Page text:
I had a mocha at a coffee shop in town, my first mocha of my stay. I stood near the counter and took a long-awaited sip. My joy at this taste of mocha, after being mochaless for about two weeks, could not be held in and kept quiet. This mocha rivaled my own at my beloved café at home. I squealed aloud, likely embarrassing the person with me. There are no mochas at writers colonies… at least none that I’ve been to. They care for you like you’re not cared for in real life, but it’s not like you get assigned a bedroom, a studio, and a barista.

Random Shit
I was standing, near midnight, under the trees talking about how I don’t have the compulsion anymore to share my random shit with the world the way I used to. Without Twitter and Facebook constantly at my fingertips, I realize I don’t have to tell you every little thing. Maybe only some things. Maybe one thing a day? We’ll see how long this lasts, once I’m home. As of tomorrow, I have just one week left.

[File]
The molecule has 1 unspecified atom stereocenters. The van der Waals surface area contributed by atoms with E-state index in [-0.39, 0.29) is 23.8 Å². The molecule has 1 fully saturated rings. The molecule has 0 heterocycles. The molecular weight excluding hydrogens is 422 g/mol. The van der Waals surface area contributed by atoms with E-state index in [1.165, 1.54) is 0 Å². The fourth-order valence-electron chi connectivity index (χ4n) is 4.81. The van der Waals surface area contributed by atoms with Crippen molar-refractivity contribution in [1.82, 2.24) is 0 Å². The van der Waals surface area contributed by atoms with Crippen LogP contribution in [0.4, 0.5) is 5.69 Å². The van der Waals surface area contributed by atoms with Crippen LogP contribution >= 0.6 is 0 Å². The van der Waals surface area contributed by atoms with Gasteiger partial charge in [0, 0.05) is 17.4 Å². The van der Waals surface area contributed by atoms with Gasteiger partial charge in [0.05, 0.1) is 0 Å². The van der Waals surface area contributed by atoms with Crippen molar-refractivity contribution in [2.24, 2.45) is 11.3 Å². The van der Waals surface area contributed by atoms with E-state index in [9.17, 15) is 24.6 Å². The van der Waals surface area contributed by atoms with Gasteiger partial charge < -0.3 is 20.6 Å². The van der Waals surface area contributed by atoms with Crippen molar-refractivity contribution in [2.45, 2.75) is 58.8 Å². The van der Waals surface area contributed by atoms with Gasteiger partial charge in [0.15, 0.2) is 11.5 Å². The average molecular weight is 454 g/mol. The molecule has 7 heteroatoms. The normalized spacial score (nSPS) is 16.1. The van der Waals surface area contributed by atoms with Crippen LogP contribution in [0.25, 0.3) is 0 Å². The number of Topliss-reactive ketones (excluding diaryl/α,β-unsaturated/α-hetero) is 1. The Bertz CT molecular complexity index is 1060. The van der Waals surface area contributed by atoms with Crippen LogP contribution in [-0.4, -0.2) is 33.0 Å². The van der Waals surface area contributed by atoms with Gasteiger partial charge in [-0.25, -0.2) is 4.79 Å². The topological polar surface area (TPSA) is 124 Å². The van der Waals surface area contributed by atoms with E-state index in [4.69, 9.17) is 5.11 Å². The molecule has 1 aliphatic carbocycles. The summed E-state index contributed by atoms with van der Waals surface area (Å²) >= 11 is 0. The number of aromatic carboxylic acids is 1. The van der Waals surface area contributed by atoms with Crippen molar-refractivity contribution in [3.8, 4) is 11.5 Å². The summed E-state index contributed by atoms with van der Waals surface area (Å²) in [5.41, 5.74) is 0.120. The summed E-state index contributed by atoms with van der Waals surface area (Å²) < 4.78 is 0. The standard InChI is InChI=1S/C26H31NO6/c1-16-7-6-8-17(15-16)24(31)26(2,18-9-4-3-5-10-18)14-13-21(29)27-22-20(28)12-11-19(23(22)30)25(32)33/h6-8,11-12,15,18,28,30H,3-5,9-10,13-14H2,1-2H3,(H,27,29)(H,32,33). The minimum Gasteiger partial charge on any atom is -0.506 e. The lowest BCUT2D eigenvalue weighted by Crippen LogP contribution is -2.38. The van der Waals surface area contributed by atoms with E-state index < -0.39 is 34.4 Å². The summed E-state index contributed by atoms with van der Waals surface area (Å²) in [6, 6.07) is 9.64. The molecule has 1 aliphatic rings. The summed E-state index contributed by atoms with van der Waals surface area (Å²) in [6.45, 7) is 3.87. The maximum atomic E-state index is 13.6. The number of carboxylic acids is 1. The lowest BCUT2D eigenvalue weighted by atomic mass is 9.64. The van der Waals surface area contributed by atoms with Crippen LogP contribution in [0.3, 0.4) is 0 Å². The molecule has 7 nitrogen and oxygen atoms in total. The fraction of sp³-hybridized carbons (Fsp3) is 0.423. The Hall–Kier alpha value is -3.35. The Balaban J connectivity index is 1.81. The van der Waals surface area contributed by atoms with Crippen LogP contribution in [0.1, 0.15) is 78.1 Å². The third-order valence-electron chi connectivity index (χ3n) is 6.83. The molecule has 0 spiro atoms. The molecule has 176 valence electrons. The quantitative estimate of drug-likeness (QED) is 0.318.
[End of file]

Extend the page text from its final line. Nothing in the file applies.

Reading Pages Aloud to Yourself
Here now, and for only the days I’m here, I can do something I’m never able to do in my real writing life: read my writing out loud while I’m writing it. I can close my door. And I can type a paragraph and read it back to myself, the words on the air changing the words on the page. Since I write in the city I can’t do this in real life—there are people everywhere. I forgot how well this works, how good it feels.

Reading Pages Aloud to Other People
The opening pages of Imaginary Girls were read in front of human beings for the first time ever in my life this week. In a drawing room. Under lamp light. Our benefactor, the woman who founded this colony, looked on from her portrait over the fireplace as I read. Or it seemed like she was anyway… her eyes follow you wherever you are in the room. So, from now on, come far-off Summer ’11, when I get to read from Imaginary Girls again once, you know, it’s an actual book I can hold in my hands, I’ll remember the first time these words were ever uttered aloud before a group of people: here in this place I’ve been lucky to go to, Spring ’10.